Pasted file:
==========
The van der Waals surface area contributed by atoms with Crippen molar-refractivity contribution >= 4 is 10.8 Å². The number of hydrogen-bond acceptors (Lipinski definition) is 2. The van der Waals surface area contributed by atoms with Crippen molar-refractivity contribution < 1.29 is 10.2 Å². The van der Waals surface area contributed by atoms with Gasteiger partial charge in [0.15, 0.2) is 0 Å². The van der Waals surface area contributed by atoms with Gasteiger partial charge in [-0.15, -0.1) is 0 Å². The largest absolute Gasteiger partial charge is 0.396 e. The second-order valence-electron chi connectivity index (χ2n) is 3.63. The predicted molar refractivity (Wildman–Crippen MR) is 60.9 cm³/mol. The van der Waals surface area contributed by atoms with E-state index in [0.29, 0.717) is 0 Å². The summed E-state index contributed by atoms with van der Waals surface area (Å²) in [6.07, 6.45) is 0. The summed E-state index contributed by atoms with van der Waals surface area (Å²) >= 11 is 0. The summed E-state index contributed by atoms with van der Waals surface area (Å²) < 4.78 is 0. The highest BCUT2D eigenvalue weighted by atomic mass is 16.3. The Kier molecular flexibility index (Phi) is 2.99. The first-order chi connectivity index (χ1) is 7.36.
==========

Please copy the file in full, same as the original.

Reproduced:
The van der Waals surface area contributed by atoms with Crippen molar-refractivity contribution >= 4 is 10.8 Å². The number of hydrogen-bond acceptors (Lipinski definition) is 2. The van der Waals surface area contributed by atoms with Crippen molar-refractivity contribution < 1.29 is 10.2 Å². The van der Waals surface area contributed by atoms with Gasteiger partial charge in [0.15, 0.2) is 0 Å². The van der Waals surface area contributed by atoms with Gasteiger partial charge in [-0.15, -0.1) is 0 Å². The largest absolute Gasteiger partial charge is 0.396 e. The second-order valence-electron chi connectivity index (χ2n) is 3.63. The predicted molar refractivity (Wildman–Crippen MR) is 60.9 cm³/mol. The van der Waals surface area contributed by atoms with E-state index in [0.29, 0.717) is 0 Å². The summed E-state index contributed by atoms with van der Waals surface area (Å²) in [6.07, 6.45) is 0. The summed E-state index contributed by atoms with van der Waals surface area (Å²) >= 11 is 0. The summed E-state index contributed by atoms with van der Waals surface area (Å²) < 4.78 is 0. The highest BCUT2D eigenvalue weighted by atomic mass is 16.3. The Kier molecular flexibility index (Phi) is 2.99. The first-order chi connectivity index (χ1) is 7.36.